Well, no, I haven't.  "I'll give you the case of the woman with the abusive father, who then goes out with a man just like her father, thinking she can change the result, all the way back to her father.  Going back to the same poisoned well and thinking the water will be different."


As Einstein said, you cannot solve a problem by the same conscious terms by which the problem was conceived.  (It turns out to be a vague quote to track down.  The closest one scholar seems to find has to do with now that we as scientists have created the means of destruction, we must now change the level of consciousness, to make for peace.)

So why send along a copy of your book when the result will just be the same...

Yeah, but... The guy is an educator...

He didn't treat you very well back then;  why would he now?

But my book is consistent with the answer I'd been groping for, that when Adam and Eve are kicked out of the Garden paradise and all the wind is blowing and there's no way back, what do they turn to, but words.   And you get kicked out of the paradise of Amherst when you graduate, and out into the 'real world,' and what do you turn to, words.

But her point stuck with me.  Yeah, it would just be the same old thing.  Nice paper, but sorry, here's your D in life.  "Time to move on to a new well, I guess."

I think over my sins, sins of the body, sins of the flesh, sins of the blood type, of the brain blood barrier, of the senses.  I was born an O, not the responsible blood of my father and older brother.  Easily am I led astray.  Easily do I run late, tarrying with folks at the temple, the gathering, the party.  The time I've wasted, with companions...

The well with the poisoned water, is that what I must take away from my college experience, the blame just as much on me as anyone, because of who I inherently am, the same body that puts me where I am today doing what I am doing, a continuation of the tarrying at the temple...

Monday, July 6, 2015

I dunno, Doctor...  I feel like, like I'm the reincarnation of a Hemingway, here to run my little salon, waiting on people, dealing with all you have to do in a bar, to purge my previous sins of ego.  In one world, maybe you're JFK, like they say, the leader of the free world, but that too is ego, because only he who has mastered himself, as Arjuna must master himself and learn the divine wisdom from Krishna, is really, like, I don't know, how to say it, in charge of things, or, the great educator, the great communicator, the great example, the real steady final point of wisdom in all matters.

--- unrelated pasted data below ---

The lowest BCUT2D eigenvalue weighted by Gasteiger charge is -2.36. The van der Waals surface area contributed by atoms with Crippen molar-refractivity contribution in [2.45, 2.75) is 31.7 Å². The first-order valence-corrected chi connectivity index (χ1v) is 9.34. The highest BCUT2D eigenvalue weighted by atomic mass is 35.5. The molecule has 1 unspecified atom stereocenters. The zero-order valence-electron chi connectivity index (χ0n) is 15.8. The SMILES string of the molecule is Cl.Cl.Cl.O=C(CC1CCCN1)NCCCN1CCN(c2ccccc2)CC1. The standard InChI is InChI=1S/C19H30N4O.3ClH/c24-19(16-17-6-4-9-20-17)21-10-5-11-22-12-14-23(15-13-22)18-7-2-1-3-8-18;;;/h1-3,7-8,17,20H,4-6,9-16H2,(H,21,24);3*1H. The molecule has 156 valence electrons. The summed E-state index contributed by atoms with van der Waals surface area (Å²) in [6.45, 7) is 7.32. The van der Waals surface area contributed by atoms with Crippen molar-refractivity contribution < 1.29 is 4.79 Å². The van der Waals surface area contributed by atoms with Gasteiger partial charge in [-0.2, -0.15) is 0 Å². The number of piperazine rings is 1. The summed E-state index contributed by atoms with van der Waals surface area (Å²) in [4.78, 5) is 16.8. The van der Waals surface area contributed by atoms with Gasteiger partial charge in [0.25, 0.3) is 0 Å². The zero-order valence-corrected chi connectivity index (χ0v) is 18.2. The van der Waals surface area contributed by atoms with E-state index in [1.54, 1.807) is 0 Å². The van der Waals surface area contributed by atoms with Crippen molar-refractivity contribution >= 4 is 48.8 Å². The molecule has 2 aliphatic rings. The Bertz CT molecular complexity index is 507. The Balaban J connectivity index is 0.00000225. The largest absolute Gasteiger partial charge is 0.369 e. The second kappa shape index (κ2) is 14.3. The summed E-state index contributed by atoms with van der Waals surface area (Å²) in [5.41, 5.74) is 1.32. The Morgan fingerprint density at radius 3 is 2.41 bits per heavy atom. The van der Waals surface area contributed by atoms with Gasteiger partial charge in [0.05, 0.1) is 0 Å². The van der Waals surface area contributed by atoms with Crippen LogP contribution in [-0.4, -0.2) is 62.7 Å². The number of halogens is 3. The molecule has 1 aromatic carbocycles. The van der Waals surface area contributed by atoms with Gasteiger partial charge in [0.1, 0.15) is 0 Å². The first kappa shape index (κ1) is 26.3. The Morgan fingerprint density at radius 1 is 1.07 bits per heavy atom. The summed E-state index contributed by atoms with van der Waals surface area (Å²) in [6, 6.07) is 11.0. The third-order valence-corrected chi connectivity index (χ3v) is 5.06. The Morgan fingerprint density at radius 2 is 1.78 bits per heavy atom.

So, yeah, like Hemingway liked his bars, but didn't have to wait on anyone, and could order up whatever he wanted and sit on his ass, whenever he wanted, could get drunk, have a nice dinner, engage in conversation, and in the next life he has to go and be the waiter, waiting on everyone, except he still remembers his salon, back in the perfection of Paris in the '20s, his excellent friends and adventures, artists, writers, Joyce, Stein...  It's not like he had carte blanche just to do anything, he worked hard at it.  When he started out he had his wife's support.  But it wasn't money from producers to, like Woody Allen, put his own little self up on the screen with every character speaking in Woody Allen's voice, the same old shit over and over again...  It's what artists do, so I'm not blaming him in particular..  Just that I grow quickly tired of Allen's same characters as I get older, see less the genius...

So in the next life, Hemingway ends up there, having to work, the same worldly worries of having to bust his ass to put food on the table, of not quite knowing what to do with himself on a day off, all the pretenses you have to go through in the artiste's life, foppish navel staring...  Not really crafting a series of well-honed short stories that somehow have the magic they are supposed to...  But now, just going on about the same shit, which is all artists do.  Chekhov, I'll give Chekhov a free pass, because the guy knew many a heart...  And he was a doctor, dealing with people's shit....